If it comes into force, the Beijing Treaty on the area of copyright for audiovisual performances is set to pave way for better online and offline rights for performers such as singers, musicians, actors and dancers so that they can be fairly remunerated when their performances are used internationally.
Ireland’s Innovation Minister Richard Bruton TD has today signed the Beijing Treaty on behalf of the EU at the headquarters of the World Intellectual Property Organisation (WIPO) in Geneva, Switzerland.
At the minute, the protection of performers in audiovisual media has not yet been established at international level.
According to WIPO, this lack of protection not only affects actors in different media such as film and television but also musicians such as in the case when a rock performance is recorded in a DVD.
Should it come into force, the Beijing Treaty is set to grant performers rights both for the offline and online exploitation of their performances, for example the distribution or rental of their performances.
The goal is that performers such as dancers and singers will be fairly remunerated when their audiovisual works are used.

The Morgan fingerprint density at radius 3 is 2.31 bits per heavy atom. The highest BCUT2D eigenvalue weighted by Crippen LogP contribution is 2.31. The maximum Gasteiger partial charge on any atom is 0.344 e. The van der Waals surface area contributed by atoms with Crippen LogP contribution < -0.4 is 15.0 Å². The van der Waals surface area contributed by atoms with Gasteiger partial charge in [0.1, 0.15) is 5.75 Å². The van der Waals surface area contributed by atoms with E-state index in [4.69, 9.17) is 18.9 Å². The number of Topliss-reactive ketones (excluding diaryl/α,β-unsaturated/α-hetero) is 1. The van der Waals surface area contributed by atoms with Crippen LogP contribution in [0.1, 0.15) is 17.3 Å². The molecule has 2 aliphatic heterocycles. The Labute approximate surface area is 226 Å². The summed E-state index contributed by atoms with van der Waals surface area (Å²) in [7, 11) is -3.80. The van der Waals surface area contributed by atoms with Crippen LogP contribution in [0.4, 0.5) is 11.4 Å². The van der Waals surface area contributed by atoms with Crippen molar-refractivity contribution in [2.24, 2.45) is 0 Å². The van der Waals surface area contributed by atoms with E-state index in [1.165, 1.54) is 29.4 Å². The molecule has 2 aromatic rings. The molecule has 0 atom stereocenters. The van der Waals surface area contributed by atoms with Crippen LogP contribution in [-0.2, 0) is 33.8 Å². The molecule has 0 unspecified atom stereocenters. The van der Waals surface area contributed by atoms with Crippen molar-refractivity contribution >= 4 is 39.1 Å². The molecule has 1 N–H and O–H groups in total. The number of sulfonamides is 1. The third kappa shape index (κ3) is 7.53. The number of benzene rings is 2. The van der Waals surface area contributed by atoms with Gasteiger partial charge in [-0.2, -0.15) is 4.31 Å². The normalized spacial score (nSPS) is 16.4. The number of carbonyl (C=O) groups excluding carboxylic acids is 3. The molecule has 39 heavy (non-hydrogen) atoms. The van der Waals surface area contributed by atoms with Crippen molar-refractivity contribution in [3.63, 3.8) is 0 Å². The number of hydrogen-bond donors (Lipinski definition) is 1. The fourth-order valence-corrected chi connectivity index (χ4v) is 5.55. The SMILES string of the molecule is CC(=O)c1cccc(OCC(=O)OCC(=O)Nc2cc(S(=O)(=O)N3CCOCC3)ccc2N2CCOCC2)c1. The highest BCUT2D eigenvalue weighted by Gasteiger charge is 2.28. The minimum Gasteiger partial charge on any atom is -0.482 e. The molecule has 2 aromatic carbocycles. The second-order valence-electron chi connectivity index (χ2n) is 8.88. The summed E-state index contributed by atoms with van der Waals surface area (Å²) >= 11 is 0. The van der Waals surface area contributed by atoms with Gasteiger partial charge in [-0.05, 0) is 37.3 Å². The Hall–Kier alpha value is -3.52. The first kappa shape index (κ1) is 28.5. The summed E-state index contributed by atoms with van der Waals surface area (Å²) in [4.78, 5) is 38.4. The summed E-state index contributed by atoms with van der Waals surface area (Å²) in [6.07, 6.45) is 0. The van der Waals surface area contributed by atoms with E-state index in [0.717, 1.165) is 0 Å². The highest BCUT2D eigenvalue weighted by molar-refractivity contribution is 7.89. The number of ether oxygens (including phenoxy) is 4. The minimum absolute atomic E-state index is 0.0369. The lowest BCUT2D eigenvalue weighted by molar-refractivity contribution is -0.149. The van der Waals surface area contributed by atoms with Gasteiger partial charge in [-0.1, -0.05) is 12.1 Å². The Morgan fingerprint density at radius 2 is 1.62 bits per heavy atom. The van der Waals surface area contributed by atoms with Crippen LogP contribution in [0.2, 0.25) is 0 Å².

The Beijing Treaty, however must be ratified by 30 contracting parties in order to come into force. So far Syria has ratified it. The UK signed the Beijing Treaty on 12 June.
This morning, Ireland’s Minister for Jobs, Enterprise and Innovation, Richard Bruton TD signed the Beijing Treaty on behalf of the EU at WIPO’s headquarters in Geneva in line with Ireland’s current presidency of the EU Council.
Bruton also signed the Treaty on behalf of Ireland.
The treaty remains open for signature at WIPO until 24 June 2013, although States can subsequently accede to the Treaty after that date.
Moral rights of performers
According to the European Commission, the Beijing Treaty also recognises performers’ moral rights, such as the right to object to distortions of their performance.
At the signing in Geneva today, Bruton said the Beijing Treaty would be is a significant step forward in granting performers international protection for their works when included in audiovisual form and performed internationally among contracting States to the Treaty.
“Most importantly, it will assist performers to get paid when their works are used in this way,” he said.
Signature of the Treaty by Ireland will, as is normal, be subject to ratification and therefore signature alone will not impose on the Irish State any obligations under the treaty.
Impact for Irish performers?
At national level Ireland has already provided protection for performers in audiovisual performances under the Copyright and Related Rights Act 2000.
Therefore, the Irish Government does not envisage that the Beijing Treaty will mean any change to the status quo in respect of the protection of audiovisual performers in Ireland.
This new treaty in the area of copyright was initially adopted at the Diplomatic Conference on the Protection of Audiovisual Performance, which took place in Beijing last June after 12 years of negotiations.
It was the first such copyright treaty for performers to be adopted since the adoption in 1996 of the WIPO Copyright Treaty and the WIPO Performances and Phonograms Treaty.